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Three new honorary doctors in Science and Technology


Three leading international researchers have been awarded honorary doctorates at Uppsala University’s Faculty of Science and Technology: Professor Dipankar Das Sarma, an expert on functional materials; Professor Linda Petzold, a leading IT researcher; and Professor Arieh Warshel, a computational biologist and joint winner of the Nobel Prize in Chemistry in 2013.

Professor Dipankar Das Sarma (b. 1955) heads the Solid State Chemistry Unit at the Indian Institute of Science (IISc) in Bangalore. Researchers at this Institute, one of India’s top higher education and research institutions, have included several of India’s most eminent scientists of all time (such as the Nobel laureate C. V. Raman). In his work D. D. Sarma, a world-leading expert in functional materials, has used knowledge of the electronic structure of matter to create materials with distinctive properties and desired functions. His research has come to include new materials for applications in such areas as IT and energy conversion, where electrical and magnetic properties are in focus. Professor Sarma’s research has had a major impact on many Uppsala academics in physics, chemistry and technology, as the numerous joint research projects in which they collaborate with D. D. Sarma’s research group at IISc well illustrate.

Linda Petzold (b. 1954) is a professor at the University of California, Santa Barbara. Her research is on simulation and solution of differential equations using large-scale computer calculations. Differential equations can be solved with approximation methods, which are suited to computation. These equations describe, for example, electric networks, mechanical systems and chemical reactions. She has developed accurate, effective calculation methods and implemented them in free open-source software. Her programs form part of many large software packages for solving simulation problems in science and technology. Recently, she has become interested in dynamic models of how molecules in biological cells move and react with one another. Chance plays a decisive part in what occurs, and the computer models must include it. This calls for simulation methods that are highly efficient in order to be practically useful. Computer simulations complement biological experiments and enhance understanding of what happens. In one current project, Petzold is working with researchers in Uppsala to develop new methods and software to address these problems.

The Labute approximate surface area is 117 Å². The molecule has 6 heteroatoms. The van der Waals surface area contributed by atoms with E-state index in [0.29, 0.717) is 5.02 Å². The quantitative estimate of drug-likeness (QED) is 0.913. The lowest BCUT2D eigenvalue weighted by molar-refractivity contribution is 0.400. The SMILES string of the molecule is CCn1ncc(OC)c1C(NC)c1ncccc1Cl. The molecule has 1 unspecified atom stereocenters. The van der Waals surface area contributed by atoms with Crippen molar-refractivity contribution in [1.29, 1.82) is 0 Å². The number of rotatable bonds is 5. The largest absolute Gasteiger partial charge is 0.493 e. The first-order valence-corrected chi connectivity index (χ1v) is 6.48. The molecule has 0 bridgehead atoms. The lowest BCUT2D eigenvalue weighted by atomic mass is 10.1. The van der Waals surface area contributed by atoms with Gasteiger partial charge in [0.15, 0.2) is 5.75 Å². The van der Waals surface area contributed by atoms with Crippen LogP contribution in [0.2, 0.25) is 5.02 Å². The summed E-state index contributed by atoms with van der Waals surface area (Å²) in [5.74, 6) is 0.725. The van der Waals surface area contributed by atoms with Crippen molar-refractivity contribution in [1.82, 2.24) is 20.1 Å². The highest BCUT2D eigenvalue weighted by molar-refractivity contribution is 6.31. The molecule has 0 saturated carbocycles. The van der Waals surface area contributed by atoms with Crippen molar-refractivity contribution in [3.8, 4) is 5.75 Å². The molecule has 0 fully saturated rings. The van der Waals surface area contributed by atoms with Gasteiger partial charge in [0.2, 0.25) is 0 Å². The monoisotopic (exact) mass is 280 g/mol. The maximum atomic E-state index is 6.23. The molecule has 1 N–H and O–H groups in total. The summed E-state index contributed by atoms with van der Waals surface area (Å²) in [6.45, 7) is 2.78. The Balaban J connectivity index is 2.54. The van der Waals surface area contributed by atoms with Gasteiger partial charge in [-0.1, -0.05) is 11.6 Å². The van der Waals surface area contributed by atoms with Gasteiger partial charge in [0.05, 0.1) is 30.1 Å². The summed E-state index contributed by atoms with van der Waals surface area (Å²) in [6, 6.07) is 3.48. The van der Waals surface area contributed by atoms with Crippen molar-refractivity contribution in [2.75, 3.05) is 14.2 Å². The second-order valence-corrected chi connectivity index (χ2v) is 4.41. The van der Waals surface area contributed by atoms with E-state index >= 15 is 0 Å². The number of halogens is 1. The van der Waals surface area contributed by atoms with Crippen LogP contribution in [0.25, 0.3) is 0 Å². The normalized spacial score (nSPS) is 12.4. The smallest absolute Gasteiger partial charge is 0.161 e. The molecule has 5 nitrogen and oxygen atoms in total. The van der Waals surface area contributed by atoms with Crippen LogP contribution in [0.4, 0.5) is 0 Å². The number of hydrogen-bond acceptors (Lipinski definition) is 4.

Arieh Warshel (b. 1940), a professor at the University of Southern California, is one of the world’s most distinguished computational biologists and a joint winner of the 2013 Nobel Prize in Chemistry. His research is interdisciplinary and crosses the borders between chemistry, biology and computer science. When he was still a doctoral student, he started developing the methods that underpin most present-day simulation programs for biomolecular processes — programs used by computational biologists around the world. Using these methods, he has succeeded in solving some of the greatest mysteries in biology. It was Warshel who, for example, found the key to why enzymes are such powerful catalysts and described the initial chemical processes involved in human vision. He has visited Uppsala University several times, both as an invited speaker and as the opponent in disputations (PhD students’ public defences of their theses). He also has close collegial relationships with many researchers in the Faculty of Science and Technology.

The Degree Conferment ceremony, when the new honorary doctorates will be awarded, is to take place in January 2015.